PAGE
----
Biological Sciences (Fish)
July 2003
Has the Mt. Hope Bay Fish Assemblage Changed More Than Narragansett Bay Assemblages?


Trawl Region Map
Figure 1:  The greater Narragansett Bay region including Mt. Hope Bay and the Sakonnet River, with identification of areas used for further analysis
  • Previously, research has focused on comparing winter flounder abundance in the Massachusetts portion of Mt. Hope Bay to abundances for the entire Narragansett Bay and coastal Rhode Island.
  • This ignores strong spatial patterns in winter flounder catches due to location effects.  Estuarine ecologists have long known that fish abundance is strongly affected by location within the estuary.
  • To partially account for these biases, we conducted an analysis of winter flounder and fish species assemblages based on Rhode Island Department of Environmental Management (RIDEM) Seasonal Trawl Survey data.  We divided this data into 9 area sectors within the greater Narragansett Bay.
  • The RIDEM Seasonal Trawl Survey data base was chosen for this analysis because it is the only data set that has good spatial coverage of the entire greater Narragansett Bay Estuary and covers a 23 year period, including years before and after the collapse of winter flounder stocks.

Winter Flounder Abundance
Winter Flounder Mean Catch vs. Time

Figure 2:  Annual mean winter flounder catch, segregated into the 9 areas shown in Figure 1, plotted against time. The line referred to as 0 (dark blue) is the mean of all data pooled together and represents the trend for the greater Narragansett Bay region.
Winter flounder plot (5-year average)
Figure 3:  Same as Figure 2, but data has been aggregated into 5 year periods, and some areas have been dropped for clarity. As above, the line referred to as 0 (dark blue) represents the trend for the greater Narragansett Bay region.
  • Figures 2 and 3 indicate that the abundance of winter flounder has decreased in all areas of the greater Narragansett Bay region over the last fifteen to twenty years.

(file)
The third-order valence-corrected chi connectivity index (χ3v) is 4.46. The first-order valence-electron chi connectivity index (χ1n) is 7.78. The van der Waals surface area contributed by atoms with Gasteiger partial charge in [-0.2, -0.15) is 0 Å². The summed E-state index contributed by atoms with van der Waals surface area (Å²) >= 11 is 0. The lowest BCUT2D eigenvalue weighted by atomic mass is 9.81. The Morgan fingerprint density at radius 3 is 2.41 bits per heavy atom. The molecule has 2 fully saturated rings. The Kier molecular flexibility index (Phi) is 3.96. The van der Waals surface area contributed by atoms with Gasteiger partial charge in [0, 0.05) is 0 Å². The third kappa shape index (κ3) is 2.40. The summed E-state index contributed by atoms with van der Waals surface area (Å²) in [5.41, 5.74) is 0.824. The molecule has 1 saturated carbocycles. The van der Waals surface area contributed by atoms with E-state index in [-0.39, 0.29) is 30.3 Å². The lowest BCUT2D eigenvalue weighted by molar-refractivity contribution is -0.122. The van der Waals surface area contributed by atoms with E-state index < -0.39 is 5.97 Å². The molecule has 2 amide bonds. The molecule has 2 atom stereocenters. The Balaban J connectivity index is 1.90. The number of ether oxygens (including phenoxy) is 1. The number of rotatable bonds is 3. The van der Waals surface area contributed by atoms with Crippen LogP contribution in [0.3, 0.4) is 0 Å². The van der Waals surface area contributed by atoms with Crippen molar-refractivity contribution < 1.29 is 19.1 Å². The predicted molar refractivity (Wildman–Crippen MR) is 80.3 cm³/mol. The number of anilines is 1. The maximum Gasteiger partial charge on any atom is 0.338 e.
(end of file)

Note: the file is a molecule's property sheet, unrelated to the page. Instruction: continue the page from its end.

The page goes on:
• The decline in catches within Mt. Hope Bay appears to be similar to declines in most other areas within the greater Narragansett Bay region.

Other Fish

Figure 4:  Same as Figure 3, but for hogchoker.


Figure 5:  Same as Figure 3, but for Windowpane.

Figure 5:  Same as Figure 3, but for Scup.
  • Figures 4 through 6 show plots of mean catch (within the entire greater Narragansett Bay region) for three other species.  Two of these species (hogchoker and windowpane) show declines during the last fifteen years, similar to winter flounder.  The mean catch for scup shows an increase over the same period.  
  • A total of 29 species were analyzed across the entire region, with 10 showing a decline, 14 showing an increase, and 5 exhibiting no identifiable trend over the last 20 years.
  • Data analysis is ongoing for individual subareas, including Mt. Hope Bay.


Figure 7:  Canonical plots for fish assemblages in Mt. Hope Bay and Narragansett Bay showing changes in assemblage over the last two decades.

  • The plots in Figure 7 show similar trends in both Mt. Hope Bay and the entire greater Narragansett Bay region.  
  • A shift from benthic, or bottom dwelling, fishes (e.g. winter flounder) towards pelagic, or water column fishes (e.g., herring) has occured in both Mt. Hope Bay and greater Narragansett Bay over the last 20 years. 
  • In all cases, trends observed in Mt. Hope Bay appear to be similar to the other areas.

Conclusion:  It's a Narragansett Bay-Wide Pattern
  • Temporal changes in winter flounder and other fish abundances in Mt. Hope Bay appear to mirror something happening throughout the greater Narragansett Bay system.  
  • Future research will examine potential causes of the observed fish assemblage shift in detail.  
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